I think my clabbered milk failures might have something to do with the temperature in our kitchen. It fluctuates quite a bit and it usually isn't warm.
I ordered the book, "Nourishing Traditions" by Sally Fallon. I've read about it a few places on the internet and one of my friends recently bought it. The book is supposed to have more instructions on how to make clabbered milk, or raw cream cheese as it's called in the book.
This time I turned the oven light on and left the door closed for an hour. Then I checked the temperature inside the oven. It was 81˚ F. One person I heard from via email or post said that her kitchen is always around 81˚ F or 82˚ F and hers separates quite quickly.
So, I have another 1/2 gallon of raw goat milk (milked on 8/24) sitting in the oven with the light on. I'll see how it turns out this time.
|8/29/10 at 10 PM |
Here we go again! This time in the oven with the light on so the temperature is a bit warmer and there are no drafts. There probably won't be any temperature variations from day time to night time, either.
|8/30/10 at 8:30 AM, still looks the same, no change.|
|And another photo on 8/31/10 at 2:00 PM. Hmmmmm..... still looks the same. Linda said that she likes hers when a thin liquid is between the clabbered milk and the jar.|
It smells a bit like yogurt, but not quite. It isn't really thick yet, like I've read so many places. It had a bit of a skin on top so I scooped it off and threw it away so the milk isn't sealed with the skin.
At this point I think that the oven with the light on is probably the best place in my kitchen to make clabbered milk. The temperature remains fairly constant and there is no yeast floating around in the air.
9/1/10 at 7:00 AM
|Whoo Hoo!! It looks like it worked!|
For my house, where the temperature fluctuates between 68˚- 80˚, clabbering the milk in the oven with the light on is probably the best place.
I put it in the oven on Sunday night and Wednesday morning I have some beautiful clabbered milk!
|This is what it looks like after I took the cloth off the top. It looks and smells delicious. This time it looks creamy, not hard, like the last few times.|
|Hanging from my cider press by my desk. I can smell it from here. It smells a little sweet and a little sour at the same time. More a yogurt-type sour instead of a lemon-type sour.|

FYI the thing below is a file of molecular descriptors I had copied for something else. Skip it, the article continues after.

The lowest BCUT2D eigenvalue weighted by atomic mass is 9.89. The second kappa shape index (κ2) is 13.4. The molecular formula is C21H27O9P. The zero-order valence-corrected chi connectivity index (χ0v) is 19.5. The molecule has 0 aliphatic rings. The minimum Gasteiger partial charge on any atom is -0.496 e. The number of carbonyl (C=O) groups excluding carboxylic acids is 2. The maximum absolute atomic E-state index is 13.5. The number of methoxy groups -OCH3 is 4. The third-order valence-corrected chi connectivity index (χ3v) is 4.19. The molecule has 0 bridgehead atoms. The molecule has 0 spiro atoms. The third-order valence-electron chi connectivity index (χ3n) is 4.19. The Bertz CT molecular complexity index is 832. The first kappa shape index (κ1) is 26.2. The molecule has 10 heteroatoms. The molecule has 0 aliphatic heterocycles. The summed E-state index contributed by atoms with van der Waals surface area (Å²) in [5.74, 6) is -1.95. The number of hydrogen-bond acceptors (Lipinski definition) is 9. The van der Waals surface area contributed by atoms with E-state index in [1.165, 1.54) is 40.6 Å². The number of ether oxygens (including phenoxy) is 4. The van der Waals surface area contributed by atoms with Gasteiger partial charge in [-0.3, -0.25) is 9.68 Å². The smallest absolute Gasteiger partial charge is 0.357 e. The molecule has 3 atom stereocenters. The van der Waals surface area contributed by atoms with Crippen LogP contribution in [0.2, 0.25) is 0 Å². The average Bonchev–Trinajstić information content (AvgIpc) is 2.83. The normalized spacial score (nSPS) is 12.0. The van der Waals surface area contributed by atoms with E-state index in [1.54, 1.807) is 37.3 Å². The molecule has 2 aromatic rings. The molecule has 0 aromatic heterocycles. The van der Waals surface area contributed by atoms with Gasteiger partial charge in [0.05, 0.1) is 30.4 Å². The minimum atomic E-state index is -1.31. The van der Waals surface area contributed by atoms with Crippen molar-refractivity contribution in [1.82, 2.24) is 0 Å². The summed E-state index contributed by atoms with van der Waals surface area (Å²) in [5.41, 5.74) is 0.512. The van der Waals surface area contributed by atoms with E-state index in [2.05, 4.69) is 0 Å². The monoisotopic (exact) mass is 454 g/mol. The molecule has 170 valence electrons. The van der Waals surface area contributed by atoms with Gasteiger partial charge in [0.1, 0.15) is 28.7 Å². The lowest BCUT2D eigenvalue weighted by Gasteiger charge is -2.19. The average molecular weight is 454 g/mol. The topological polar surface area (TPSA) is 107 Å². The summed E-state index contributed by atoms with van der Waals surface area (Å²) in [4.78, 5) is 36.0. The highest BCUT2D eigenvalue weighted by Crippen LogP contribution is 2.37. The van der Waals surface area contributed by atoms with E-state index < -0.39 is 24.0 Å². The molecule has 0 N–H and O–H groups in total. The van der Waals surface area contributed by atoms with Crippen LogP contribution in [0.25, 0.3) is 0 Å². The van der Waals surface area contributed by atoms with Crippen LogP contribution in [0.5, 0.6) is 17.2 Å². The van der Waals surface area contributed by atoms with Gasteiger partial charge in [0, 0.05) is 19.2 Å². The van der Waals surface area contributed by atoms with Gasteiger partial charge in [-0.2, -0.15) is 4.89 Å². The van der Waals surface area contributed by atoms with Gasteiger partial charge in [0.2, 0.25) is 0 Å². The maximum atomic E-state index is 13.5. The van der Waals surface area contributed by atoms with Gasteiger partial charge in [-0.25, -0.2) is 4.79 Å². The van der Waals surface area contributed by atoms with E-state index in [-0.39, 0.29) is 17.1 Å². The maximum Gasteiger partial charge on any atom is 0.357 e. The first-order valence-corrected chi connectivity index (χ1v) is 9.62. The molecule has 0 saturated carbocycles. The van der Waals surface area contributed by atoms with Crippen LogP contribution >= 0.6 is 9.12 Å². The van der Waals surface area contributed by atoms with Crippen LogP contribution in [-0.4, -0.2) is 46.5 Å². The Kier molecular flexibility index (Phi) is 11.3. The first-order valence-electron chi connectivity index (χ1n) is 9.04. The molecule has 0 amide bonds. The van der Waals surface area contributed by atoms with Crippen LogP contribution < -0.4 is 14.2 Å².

On India Curry, one of the sites I found, it said the optimum temperature for making clabbered milk is 90˚F. I also found some interesting information on Wikipedia. People in the Southern United States would eat it for breakfast with brown sugar, cinnamon, or molasses added. Smelling it while I am typing, I think that sounds delicious!
And as I was searching I came across a reference to 'Quark'. Another type of cream cheese that is made by letting milk sit overnight. Put that on my to do list!
One thing that has really surprised me while I have been learning to make cheese is how often we leave the curds at room temperature, or drain at room temperature. If someone had told me last year that I would have been leaving raw milk out for 4 days and then eating the result, I would have told them they were crazy! I can hear my mom and grandma saying, "Put the milk away before it spoils!"
After a little more searching, I found out that letting the milk get to this point is called 'clotted cream'. Here's the Wise Geek link where I found it.
|After draining for 3 hours it is creamy and smooth. It looks a bit lumpy in the photo, but a taste in my mouth proves it is rich and buttery. It looks like it made about 1/2 pound of clabbered milk.|
Now I am scouring the internet to find different recipes using clabbered milk and clotted cream! I imagine I'll have to find some cookbooks from the early 1800's to browse through.
So much milk, so little time in a day!